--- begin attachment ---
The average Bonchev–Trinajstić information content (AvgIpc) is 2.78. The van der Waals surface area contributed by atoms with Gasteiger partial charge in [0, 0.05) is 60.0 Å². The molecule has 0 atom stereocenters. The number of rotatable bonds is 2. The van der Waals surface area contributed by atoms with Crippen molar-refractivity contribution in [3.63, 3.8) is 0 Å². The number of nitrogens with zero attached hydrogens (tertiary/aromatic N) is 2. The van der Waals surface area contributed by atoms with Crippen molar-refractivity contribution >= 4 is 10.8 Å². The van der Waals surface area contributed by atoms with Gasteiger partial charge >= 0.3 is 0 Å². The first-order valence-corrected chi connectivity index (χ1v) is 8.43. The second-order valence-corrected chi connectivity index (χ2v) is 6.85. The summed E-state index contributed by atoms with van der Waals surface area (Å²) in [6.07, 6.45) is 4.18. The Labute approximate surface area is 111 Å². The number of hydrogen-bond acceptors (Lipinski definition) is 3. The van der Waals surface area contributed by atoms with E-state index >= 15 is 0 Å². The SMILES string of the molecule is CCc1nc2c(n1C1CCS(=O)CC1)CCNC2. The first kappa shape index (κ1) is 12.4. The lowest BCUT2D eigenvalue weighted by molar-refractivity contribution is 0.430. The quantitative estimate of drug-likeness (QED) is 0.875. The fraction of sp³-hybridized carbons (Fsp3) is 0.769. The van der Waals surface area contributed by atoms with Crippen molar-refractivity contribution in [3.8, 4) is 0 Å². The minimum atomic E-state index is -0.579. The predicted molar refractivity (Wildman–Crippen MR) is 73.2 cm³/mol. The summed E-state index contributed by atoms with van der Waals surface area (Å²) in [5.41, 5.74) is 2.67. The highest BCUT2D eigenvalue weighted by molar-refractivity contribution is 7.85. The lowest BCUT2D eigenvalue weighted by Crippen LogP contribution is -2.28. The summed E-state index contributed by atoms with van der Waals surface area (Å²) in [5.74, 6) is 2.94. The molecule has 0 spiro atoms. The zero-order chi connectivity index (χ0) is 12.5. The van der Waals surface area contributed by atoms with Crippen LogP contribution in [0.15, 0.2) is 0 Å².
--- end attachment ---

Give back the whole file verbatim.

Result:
The average Bonchev–Trinajstić information content (AvgIpc) is 2.78. The van der Waals surface area contributed by atoms with Gasteiger partial charge in [0, 0.05) is 60.0 Å². The molecule has 0 atom stereocenters. The number of rotatable bonds is 2. The van der Waals surface area contributed by atoms with Crippen molar-refractivity contribution in [3.63, 3.8) is 0 Å². The number of nitrogens with zero attached hydrogens (tertiary/aromatic N) is 2. The van der Waals surface area contributed by atoms with Crippen molar-refractivity contribution >= 4 is 10.8 Å². The van der Waals surface area contributed by atoms with Gasteiger partial charge >= 0.3 is 0 Å². The first-order valence-corrected chi connectivity index (χ1v) is 8.43. The second-order valence-corrected chi connectivity index (χ2v) is 6.85. The summed E-state index contributed by atoms with van der Waals surface area (Å²) in [6.07, 6.45) is 4.18. The Labute approximate surface area is 111 Å². The number of hydrogen-bond acceptors (Lipinski definition) is 3. The van der Waals surface area contributed by atoms with E-state index >= 15 is 0 Å². The SMILES string of the molecule is CCc1nc2c(n1C1CCS(=O)CC1)CCNC2. The first kappa shape index (κ1) is 12.4. The lowest BCUT2D eigenvalue weighted by molar-refractivity contribution is 0.430. The quantitative estimate of drug-likeness (QED) is 0.875. The fraction of sp³-hybridized carbons (Fsp3) is 0.769. The van der Waals surface area contributed by atoms with Crippen molar-refractivity contribution in [3.8, 4) is 0 Å². The minimum atomic E-state index is -0.579. The predicted molar refractivity (Wildman–Crippen MR) is 73.2 cm³/mol. The summed E-state index contributed by atoms with van der Waals surface area (Å²) in [5.41, 5.74) is 2.67. The highest BCUT2D eigenvalue weighted by molar-refractivity contribution is 7.85. The lowest BCUT2D eigenvalue weighted by Crippen LogP contribution is -2.28. The summed E-state index contributed by atoms with van der Waals surface area (Å²) in [5.74, 6) is 2.94. The molecule has 0 spiro atoms. The zero-order chi connectivity index (χ0) is 12.5. The van der Waals surface area contributed by atoms with Crippen LogP contribution in [0.15, 0.2) is 0 Å².